Time and again we hear of Malaysian produce being rejected by other countries. The latest being bottled mineral water recalled by the Singaporean authorities. The particular bottled mineral water was found to containPseudomonas aeruginosa – a common bacterium that is found in faeces, soil, water and sewage.
It is strange that such an incident was not discovered by our local authorities even though it is estimated that Malaysians consumed more than 100 million bottles a year. Given the situation many Malaysian consumers may have consumed the contaminated water.
The main legislations regulating food safety in the country are the Food Act 1983, Food Regulations 1985 and Food Hygiene Regulations 2009. They aim to protect the public against food-related hazards and frauds, to promote safe preparation, handling, distribution and the sale of healthy and high quality food.
As food safety has to be maintained from production to consumption, many ministries and agencies are involved in the process. Among them are the Ministry of Health, the Ministry of Agriculture, local authorities and Customs (for import and export of food).
In spite of the existence of the law and the enforcement body entrusted to ensure that Malaysian citizens get safe and wholesome food we rarely hear of our local produce being recalled.
However many recalls of Malaysian foods in foreign countries besides the rejection of mineral water have been reported:
· In 2018, iceberg lettuce recalled by Singaporean authorities after it detected high levels of pesticide in the vegetable imported from a Malaysian farm
· In 2017, China rejected fruits from Cameron Highlands due to the presence of living modified organism (LMO).*
· In 2016, Malaysian prawns, mostly from Penang aquaculture farms, were rejected by the US government due to the presence of banned antibiotics (nitrofuran and chloramphenicol.)
· In 2015, some 300 batches of vegetables – mostly leafy greens – and fruit were stopped from being sold in Singapore, after pesticide residues found on samples exceeded levels allowed by the authorities. It is said that 3%-5% of veggies and fruit from Malaysia exceeded pesticide limits set by the Singaporean authorities.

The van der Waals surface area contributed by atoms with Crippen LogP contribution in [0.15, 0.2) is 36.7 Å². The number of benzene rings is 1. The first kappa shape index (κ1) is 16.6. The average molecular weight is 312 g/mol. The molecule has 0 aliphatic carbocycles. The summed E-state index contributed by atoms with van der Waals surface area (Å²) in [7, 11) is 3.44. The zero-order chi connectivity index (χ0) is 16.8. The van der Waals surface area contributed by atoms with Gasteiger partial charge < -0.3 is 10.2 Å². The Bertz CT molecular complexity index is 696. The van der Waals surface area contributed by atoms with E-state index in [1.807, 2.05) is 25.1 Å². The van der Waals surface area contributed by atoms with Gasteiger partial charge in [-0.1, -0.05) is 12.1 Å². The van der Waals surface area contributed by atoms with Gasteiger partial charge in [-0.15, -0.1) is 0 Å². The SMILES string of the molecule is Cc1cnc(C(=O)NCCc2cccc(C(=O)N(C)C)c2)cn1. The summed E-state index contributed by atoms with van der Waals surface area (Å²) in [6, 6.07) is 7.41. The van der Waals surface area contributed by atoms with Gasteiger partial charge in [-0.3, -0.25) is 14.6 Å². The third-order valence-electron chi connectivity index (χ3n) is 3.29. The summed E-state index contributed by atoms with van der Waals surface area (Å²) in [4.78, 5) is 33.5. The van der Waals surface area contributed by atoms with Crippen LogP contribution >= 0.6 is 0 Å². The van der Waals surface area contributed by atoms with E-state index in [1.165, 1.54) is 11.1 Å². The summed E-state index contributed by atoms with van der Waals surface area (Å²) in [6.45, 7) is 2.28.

Due to the bad track record of agricultural produce, since May 1, exporters of Malaysian agricultural produce to Singapore need to register with our Ministry of Health to have the MyFood Tag identification which is a mechanism to strengthen food safety control and traceability in the food supply chain.
While it is a voluntary certification in Malaysia, produce without MyFood Tag will not be allowed to enter Singapore.
The certification process audits the production, storage, transport, processing and distribution of food items. The MyFood Tag system should be made mandatory to improve food safety for Malaysians.
According to the Deputy Health Minister Lee Boon Chye the requirement of MyFood Tag which are for produce due for Singapore was a request from the Singapore authorities and will only apply to fresh vegetables and fruits at the moment
The government should conduct checks consistently, regardless of whether the vegetables are meant for export or local consumption. Unsafe vegetables must be removed from the market and farmers who sell unsafe fruits and vegetables must be punished.
Letter to Editor, 9 July 2019